In August 1985, Active moved for partial summary judgment against USPS and Brady in its Lien Action. In an affidavit by Thomas G. De Luca, Active asserted that between the commencement of its suit in “March [sic] 1983” and the time its motions for partial summary judgment were made in August 1985, USPS paid out of the Contract Balance to Brady’s creditors or to the Sureties a total of $936,021, as stated above, and that it believed that USPS still held $36,294 of the Contract Balance. There appears to be no dispute that Brady owes Active at least $82,226.67 of the total
amount of $256,850.48 claimed by Active to be owed by Brady under the subcontract.
 Active claims that as an unpaid subcontractor on a federal construction project it may, on notice to USPS, assert an equitable lien against any money held by USPS for the account of the general contractor, Brady. Active further asserts that USPS breached its duty as a “stakeholder” by making payments under the contract to Brady’s creditors and to the Sureties after Active placed USPS on notice as to Active’s claim by commencing this lawsuit. Thus, Active contends that it is entitled to summary judgment against USPS for the “undisputed” $82,226.67. Active also believes that it should be allowed to pursue its claims in the Lien Action against USPS and Brady for the remainder of the $256,850.48 it alleges Brady owes Active under the subcontract. Although Active sued for that amount and then moved in August 1985 for partial summary judgment against both Brady and USPS for the undisputed subcontract balance of $82,226.67, it did not seek a provisional remedy to restrain USPS from paying the Contract Balance to Brady or the Sureties pending resolution of this suit.
 In August 1985, Brady moved for summary judgment dismissing plaintiff’s equitable lien claim (1) against the money held by USPS and (2) against any funds paid to Brady’s creditors or to the Sureties. Brady also sought dismissal or remand to the state court of Active’s remaining contract claims, which were based on state law and concerned only Brady, for lack of subject matter jurisdiction.
 Also in August 1985, the Sureties moved to intervene in the Lien Action under Fed. R.Civ.P. 24 and for summary judgment on their cross-claim against USPS for the remainder of the Contract Balance ($36,294) held by USPS after it made the payments discussed above. In October 1985, USPS moved in the Lien Action under Fed.R.Civ.P. 22 to interplead this $36,294 remainder of the Contract Balance and for summary judgment dismissing all the other claims against it.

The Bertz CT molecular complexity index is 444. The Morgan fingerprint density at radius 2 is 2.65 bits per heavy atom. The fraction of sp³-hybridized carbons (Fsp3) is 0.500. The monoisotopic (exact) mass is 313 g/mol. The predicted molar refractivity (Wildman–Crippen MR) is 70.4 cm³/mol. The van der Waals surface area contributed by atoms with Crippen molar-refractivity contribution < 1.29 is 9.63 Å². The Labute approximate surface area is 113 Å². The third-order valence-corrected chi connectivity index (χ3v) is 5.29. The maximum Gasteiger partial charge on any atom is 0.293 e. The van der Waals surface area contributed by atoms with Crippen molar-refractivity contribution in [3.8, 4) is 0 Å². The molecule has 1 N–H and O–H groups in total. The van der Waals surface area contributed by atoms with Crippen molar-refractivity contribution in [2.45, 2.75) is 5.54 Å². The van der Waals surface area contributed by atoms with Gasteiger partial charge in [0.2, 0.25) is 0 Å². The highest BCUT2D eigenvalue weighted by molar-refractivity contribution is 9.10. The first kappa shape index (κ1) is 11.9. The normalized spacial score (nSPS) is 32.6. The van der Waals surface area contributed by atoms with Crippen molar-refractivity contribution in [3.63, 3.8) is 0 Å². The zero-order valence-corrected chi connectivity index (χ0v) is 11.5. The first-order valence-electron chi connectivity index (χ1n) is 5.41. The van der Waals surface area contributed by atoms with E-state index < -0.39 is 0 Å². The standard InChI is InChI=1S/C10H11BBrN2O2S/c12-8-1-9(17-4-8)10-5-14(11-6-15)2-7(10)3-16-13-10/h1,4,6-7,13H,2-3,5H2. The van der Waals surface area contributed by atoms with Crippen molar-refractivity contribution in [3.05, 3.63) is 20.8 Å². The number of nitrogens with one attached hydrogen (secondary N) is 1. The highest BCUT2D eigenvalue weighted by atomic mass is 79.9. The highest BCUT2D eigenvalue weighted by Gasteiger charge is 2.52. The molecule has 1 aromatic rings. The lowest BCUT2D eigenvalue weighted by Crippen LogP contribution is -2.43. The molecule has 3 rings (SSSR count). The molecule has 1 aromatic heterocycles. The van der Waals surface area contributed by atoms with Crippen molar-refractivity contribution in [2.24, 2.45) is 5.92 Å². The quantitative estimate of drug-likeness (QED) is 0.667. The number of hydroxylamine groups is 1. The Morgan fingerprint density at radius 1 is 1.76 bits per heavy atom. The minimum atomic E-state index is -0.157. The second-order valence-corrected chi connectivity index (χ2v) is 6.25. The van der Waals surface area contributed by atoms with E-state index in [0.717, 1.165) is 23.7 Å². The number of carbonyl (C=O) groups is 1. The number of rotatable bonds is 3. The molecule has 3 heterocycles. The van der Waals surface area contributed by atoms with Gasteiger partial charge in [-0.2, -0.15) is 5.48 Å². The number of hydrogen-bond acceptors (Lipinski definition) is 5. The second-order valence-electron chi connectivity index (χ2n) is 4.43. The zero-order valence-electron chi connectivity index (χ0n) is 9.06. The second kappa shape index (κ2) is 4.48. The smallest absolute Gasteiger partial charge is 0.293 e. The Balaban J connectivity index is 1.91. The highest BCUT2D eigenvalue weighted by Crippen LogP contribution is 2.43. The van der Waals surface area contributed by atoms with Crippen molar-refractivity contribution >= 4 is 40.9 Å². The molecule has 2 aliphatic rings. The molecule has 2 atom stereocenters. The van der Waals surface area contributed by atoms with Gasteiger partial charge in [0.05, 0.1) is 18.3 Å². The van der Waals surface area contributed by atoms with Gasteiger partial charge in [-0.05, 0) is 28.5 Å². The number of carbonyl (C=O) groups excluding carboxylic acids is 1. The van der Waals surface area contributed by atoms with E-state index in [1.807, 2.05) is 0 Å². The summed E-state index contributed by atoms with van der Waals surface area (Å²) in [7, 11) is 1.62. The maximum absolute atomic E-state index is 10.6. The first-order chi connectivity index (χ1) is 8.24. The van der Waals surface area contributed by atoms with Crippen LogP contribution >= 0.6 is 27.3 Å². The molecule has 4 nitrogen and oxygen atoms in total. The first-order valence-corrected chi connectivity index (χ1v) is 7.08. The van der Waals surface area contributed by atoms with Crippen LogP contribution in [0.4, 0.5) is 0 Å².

USPS, Brady and the Sureties argued in the district court that Active could not assert an equitable lien against any money held by USPS because Active had failed to pursue its remedies timely. Appellees also urged that the Sureties, as subrogees to the rights of the subcontractors who had been paid and, pursuant to the November 1982 assignment, as assignees of Brady’s rights, had rights superior to those of Active.
 The district court denied Active’s motion for partial summary judgment as to the $82,226.67. It granted Brady’s motion for summary judgment dismissing Active’s equitable lien claim against any of the Contract Balance still held or already paid out by USPS. The Sureties’ motions to intervene and for summary judgment in the amount of $36,294 against USPS were granted. The court further ruled that after USPS paid the remaining $36,294 to the Sureties, “the proceeding against the Postal Service is dismissed as to all claims.” The court then remanded the remaining claims, which were against Brady and based on state law, to the New York State Supreme Court for Kings County.
 In summary, subject to this appeal, all of Active’s claims against USPS have been dismissed; the Sureties have collected the remainder of the Contract Balance from USPS; USPS currently has no claims pending against it in this action; Active remains free to pursue its claims against Brady in the state court.
 On appeal, Active argues that the trial court erred in dismissing Active’s claim against USPS, that USPS improperly paid
out over $900,000 from the Contract Balance while on notice of Active’s claim of $256,850.48, and that the trial court erred in granting summary judgment to the Sureties against USPS for the remaining Contract Balance of $36,294. Thus, Active argues for the reinstatement of its $256,850.48 equitable claim against USPS. It next asserts that since the restoration of the claims would bring USPS back into the case, the district court would have a subject matter jurisdictional basis for entertaining Active’s pendent state law claims against Brady. Thus, we are asked to vacate the remand to the New York Supreme Court of Active’s claims against Brady. Active further argues that since $82,226.67 of its claim is “undisputed” we should direct the district court to enter partial judgment in that amount in favor of Active and against Brady and USPS.
 We reverse in part and remand for further proceedings consistent with this opinion.
 DISCUSSION 1. Governmental Immunity
 Before proceeding to the merits of the appellant’s substantive claims, we address the argument by USPS that it retains sovereign immunity and cannot be sued.
 The Postal Reorganization Act provides that USPS shall have the power “to sue and be sued in its official name.”39 U.S.C. § 401(1) (1982). It seems well settled that this language constitutes a broad waiver of sovereign immunity. According to a unanimous Supreme Court, we must presume USPS to be no less amenable to judicial process, and no less subject to liability for its acts, than any other business enterprise. Franchise Tax Board v. USPS, 467 U.S. 512, 517-18, 520, 104 S.Ct. 2549, 2552-53, 2554, 81 L.Ed.2d 446 (1984) (citing FHA v. Burr, 309 U.S. 242, 245, 60 S.Ct. 488, 490, 84 L.Ed. 724 (1940)); see also Beneficial Finance Co. v. Dallas, 571 F.2d 125, 127-28 (2d Cir. 1978). This presumption may be rebutted only under certain circumstances: (1) when the waiver of sovereign immunity would conflict with a statutory or constitutional scheme; (2) when plain Congressional intent points toward a restrictive reading of the waiver; or (3) when a broad reading would lead to grave interference with an important agency function. Beneficial Finance Co., 571 F.2d at 128; see Franchise Tax Board, 467 U.S. at 517-18, 104 S.Ct. at 2552-53.